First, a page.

Hah! I thought so! <g> You weren't getting the optimum horsepower from the
wind when you were clocked. Most people lie about how their boats go
_faster_ than they really will. ;o) I've been impressed by how well my
Jewelbox, Jr. moves in light breezes. In the lightest airs I suspect that
the high rig (20' 8" mast) catches some of the stronger breeze above the
friction of the water, and the deep rocker has less surface area, and thus
skin friction, than a flat-bottom boat with flatter rocker. When the
breeze gets a little stronger the "sea of peas" shape kicks in and she
moves along real nice but, in moderate breezes at least, I haven't got her
past maybe 4.6 knots. <shrug> I'll have to check the batteries in my GPS
and take her out on a breezy day on the local mudhole (the Thistle
nationals are being held there this week, and every afternoon the wind has
been gusting into the mid to high 20 mph range! Probably too much
excitement in a racing dinghy <g>). My 15' sailing skiff, with a slightly
longer waterline length and much flatter rocker, has little trouble going
a little faster than theoretical hull speed (given a good wind, she's
undercanvased for use on the windy Oregon Coast), but the JB, Jr.
struggles to get past hull speed...
A curious thing is how fast Sage goes under power. That 3.5 Tohatsu is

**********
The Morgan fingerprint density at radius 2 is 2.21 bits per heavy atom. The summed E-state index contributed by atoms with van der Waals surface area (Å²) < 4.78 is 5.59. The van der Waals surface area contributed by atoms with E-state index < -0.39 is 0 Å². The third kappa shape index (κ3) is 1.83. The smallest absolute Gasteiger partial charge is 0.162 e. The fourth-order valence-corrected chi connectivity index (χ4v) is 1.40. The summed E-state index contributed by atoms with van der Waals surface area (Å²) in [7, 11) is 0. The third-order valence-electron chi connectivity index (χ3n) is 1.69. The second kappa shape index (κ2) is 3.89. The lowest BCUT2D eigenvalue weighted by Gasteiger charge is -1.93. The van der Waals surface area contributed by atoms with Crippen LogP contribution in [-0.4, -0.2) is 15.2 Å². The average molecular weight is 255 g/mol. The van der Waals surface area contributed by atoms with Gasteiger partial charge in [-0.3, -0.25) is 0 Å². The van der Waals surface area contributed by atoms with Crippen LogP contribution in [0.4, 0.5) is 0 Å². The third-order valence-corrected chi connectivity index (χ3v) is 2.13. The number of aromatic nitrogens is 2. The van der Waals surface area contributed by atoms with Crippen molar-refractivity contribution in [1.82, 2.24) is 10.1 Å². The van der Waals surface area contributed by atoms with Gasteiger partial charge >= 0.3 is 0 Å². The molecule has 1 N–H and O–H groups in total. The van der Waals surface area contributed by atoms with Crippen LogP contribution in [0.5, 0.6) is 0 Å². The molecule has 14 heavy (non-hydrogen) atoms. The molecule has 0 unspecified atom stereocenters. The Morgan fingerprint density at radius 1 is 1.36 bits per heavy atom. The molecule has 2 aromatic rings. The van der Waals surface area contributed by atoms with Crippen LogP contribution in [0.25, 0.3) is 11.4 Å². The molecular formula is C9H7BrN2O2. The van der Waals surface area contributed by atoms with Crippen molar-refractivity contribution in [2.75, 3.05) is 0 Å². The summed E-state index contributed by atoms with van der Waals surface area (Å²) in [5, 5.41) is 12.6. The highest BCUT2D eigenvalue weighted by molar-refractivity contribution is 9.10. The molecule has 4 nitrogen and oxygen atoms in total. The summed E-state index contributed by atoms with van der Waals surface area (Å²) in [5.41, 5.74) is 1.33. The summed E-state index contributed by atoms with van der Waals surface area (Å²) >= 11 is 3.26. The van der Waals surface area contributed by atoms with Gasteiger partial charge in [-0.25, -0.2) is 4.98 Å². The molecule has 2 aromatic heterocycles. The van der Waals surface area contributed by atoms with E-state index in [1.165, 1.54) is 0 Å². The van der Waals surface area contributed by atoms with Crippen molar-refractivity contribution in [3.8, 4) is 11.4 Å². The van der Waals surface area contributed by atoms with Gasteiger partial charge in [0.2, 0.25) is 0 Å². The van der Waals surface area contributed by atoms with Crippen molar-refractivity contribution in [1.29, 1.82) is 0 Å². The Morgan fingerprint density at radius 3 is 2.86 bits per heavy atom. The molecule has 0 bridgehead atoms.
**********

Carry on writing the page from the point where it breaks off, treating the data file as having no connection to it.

more power than she _needs_, but she somehow manages to make us of it.
<shrug> I've never got my skiff to go as fast under power as she'll sail,
even using a 4 hp. engine, she just wants to dig her stern in... I would
have expected that the flatter rockered skiff would outdo the heavily
rockered JB, Jr.
BTW, I got the Tohatsu because for the same price as a 2 hp. Honda I could
get an engine with water cooling and a real (dog) clutch. On Sage, a
cruising boat, the extra weight doesn't matter much.
On Wed, 01 Aug 2007 16:49:39 -0700, cabbie wrote:
> I do have to clarify my statement about boat speed:
> I do not have a GPS or any other speed measuring equipment; I don't
> even sail with a watch.
> The first year I had the boat I was paced by Don S...on his Pearson
> 40 something. He reported 4.4 knots, and after thinking about that
> day, the wind was light. I was sailing on a close reach in smooth
> water on starboard tack; the wind was certainly less than 10 knots,
> but I'm not sure how much less. Don did remark that he was quite
> impressed with my speed in those conditions.
All the troubles of man come from his not knowing how to sit
still. <Blaise Pascal>